Lucy the golden retriever couldn’t care less about masks and social-distancing protocols.
Like the kids at Regal Elementary School, she just wants a hug, and they’re happy to oblige.
COVID-19 has stolen so much from kids this year, including precious hugs from their favorite teacher.
Thank goodness for Lucy, who’s taken up residence in the office of Principal Tricia Kannberg.
A few weeks ago, as kindergartners were returning to Regal for in-person learning, one of them had become inconsolable at the absence of her mom.
As a last resort, the teacher brought the little girl to Kannberg – that is, to Lucy.
“She was hesitant at first,” Kannberg said. “But we let her hold the loop of Lucy’s leash, and she felt better.”
“She thought it was amazing,” Kannberg said.
Lucy spreads joy without trying. One day she was off her leash and wandered into the Regal day camp, where a handful of older students can engage in distance learning while their parents are working.
“One of the students was so excited to see her, he trips and falls and basically tackled her,” Kannberg recalled. “Then she just gets up and lets him pet her.”
On another occasion, Lucy wandered into a room, walked up to a student and made an instant connection.
“It’s making an impact,” Kannberg said.
The timing couldn’t be better. The youngest learners in Spokane Public Schools, kindergartners and first-graders, are finally returning to classes as part of the district’s phasing plan.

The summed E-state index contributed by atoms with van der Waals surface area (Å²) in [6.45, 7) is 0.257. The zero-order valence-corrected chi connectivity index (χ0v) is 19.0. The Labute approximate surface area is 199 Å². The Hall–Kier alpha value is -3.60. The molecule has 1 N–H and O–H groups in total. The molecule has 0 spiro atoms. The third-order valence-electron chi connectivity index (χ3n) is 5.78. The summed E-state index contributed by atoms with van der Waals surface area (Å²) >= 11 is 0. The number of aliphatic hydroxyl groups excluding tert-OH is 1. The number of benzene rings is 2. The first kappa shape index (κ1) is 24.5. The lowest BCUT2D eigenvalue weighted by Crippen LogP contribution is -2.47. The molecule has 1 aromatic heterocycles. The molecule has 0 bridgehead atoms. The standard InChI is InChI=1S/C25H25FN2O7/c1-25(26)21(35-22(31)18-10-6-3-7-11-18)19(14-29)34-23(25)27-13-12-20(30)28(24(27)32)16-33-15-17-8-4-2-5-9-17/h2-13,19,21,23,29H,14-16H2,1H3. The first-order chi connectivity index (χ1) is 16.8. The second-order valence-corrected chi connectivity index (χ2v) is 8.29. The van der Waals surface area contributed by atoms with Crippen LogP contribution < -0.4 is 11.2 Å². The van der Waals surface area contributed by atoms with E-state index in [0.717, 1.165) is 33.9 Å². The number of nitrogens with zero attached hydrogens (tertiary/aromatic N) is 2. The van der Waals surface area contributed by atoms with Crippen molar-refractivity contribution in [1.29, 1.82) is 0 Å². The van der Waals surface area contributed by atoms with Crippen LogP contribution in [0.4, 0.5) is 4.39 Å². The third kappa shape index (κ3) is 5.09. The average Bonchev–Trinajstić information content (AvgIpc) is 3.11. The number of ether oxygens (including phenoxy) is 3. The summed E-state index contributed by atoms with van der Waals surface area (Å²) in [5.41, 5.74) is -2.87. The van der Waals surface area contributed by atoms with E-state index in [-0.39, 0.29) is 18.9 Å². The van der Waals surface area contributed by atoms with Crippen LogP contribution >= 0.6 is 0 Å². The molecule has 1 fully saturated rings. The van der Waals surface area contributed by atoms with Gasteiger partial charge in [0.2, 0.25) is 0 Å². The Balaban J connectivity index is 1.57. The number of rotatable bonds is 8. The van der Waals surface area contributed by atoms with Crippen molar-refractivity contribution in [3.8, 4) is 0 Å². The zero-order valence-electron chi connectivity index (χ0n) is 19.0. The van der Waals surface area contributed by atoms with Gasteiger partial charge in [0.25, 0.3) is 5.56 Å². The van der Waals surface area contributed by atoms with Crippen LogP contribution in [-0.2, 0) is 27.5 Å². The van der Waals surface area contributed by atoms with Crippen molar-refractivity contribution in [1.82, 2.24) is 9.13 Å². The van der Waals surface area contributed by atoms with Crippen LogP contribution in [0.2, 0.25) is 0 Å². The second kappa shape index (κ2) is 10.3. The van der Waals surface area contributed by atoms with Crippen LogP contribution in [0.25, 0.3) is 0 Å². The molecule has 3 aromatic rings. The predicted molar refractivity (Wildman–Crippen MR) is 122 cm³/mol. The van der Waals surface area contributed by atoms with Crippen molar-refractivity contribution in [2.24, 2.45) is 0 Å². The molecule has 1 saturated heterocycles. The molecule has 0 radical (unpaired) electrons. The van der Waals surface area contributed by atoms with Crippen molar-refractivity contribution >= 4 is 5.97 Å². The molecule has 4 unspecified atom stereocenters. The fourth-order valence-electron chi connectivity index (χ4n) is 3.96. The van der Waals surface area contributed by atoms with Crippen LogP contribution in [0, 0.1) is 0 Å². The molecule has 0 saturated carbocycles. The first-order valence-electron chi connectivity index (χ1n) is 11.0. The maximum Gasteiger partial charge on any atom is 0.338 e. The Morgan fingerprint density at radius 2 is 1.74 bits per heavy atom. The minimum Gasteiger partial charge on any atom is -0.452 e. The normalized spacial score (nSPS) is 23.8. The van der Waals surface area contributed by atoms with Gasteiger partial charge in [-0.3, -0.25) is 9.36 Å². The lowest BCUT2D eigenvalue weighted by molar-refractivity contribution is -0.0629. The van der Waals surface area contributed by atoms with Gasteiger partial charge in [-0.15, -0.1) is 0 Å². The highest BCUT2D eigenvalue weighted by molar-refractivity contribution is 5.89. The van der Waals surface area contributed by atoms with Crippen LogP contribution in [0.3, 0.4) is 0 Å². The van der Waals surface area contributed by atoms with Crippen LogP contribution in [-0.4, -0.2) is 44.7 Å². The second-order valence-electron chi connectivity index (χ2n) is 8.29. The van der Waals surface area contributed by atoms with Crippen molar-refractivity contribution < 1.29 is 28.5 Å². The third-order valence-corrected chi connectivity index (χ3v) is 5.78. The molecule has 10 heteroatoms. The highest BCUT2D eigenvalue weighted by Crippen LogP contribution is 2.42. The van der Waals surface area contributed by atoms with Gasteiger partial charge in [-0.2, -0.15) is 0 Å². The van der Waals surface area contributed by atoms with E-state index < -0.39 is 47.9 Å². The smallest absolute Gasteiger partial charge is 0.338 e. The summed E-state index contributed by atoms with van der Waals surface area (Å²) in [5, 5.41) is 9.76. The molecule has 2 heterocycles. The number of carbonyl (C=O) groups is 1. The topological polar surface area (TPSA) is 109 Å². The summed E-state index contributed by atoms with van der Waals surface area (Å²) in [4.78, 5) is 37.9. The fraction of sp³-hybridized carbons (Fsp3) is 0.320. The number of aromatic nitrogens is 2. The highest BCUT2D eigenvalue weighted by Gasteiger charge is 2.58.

Banished from schools since March, they’ve missed out on social interaction for the better part of the year. But in the era of COVID-19, it’s tough to get a friendly pat on the shoulder, much less a hug.
That’s a big void for many kids who live in the low-income neighborhoods of northeast Spokane, and several schools have responded. Emotional support dogs also are being introduced at Holmes and Logan elementary schools.
Emotional support animals are more than just feel-good stories; they have been linked in tests to improved reading and writing levels along with improved motivation and attitude toward learning.
However, there are good reasons why few schools employ emotional-support and therapy dogs: sanitation and the unsuitability of some breeds to work with children.
However, Kannberg saw the need back in the spring, when schools shut down . Years ago, she paid some of her tuition bills at Gonzaga by working for the Spokane Police Department K-9 unit.
Her job? “To put on the large bite suit to help train the dogs,” Kannberg said. “I did that for 3 years.”
Still a dog lover despite that experience, Kannberg, her husband and their twin daughters decided to look into getting a dog.
“We thought, ‘wouldn’t it be nice to have an animal,’” said Kannberg, who connected with a breeder in Rathdrum and met Lucy’s parents.
“They were both so approachable,” said Kannberg, who bought one of the puppies while a daughter took another.
As the school year beckoned, Kannberg tested the waters at Regal.
“We just gradually brought her in, introducing her to people and the building, and that was the most positive thing,” Kannberg said.
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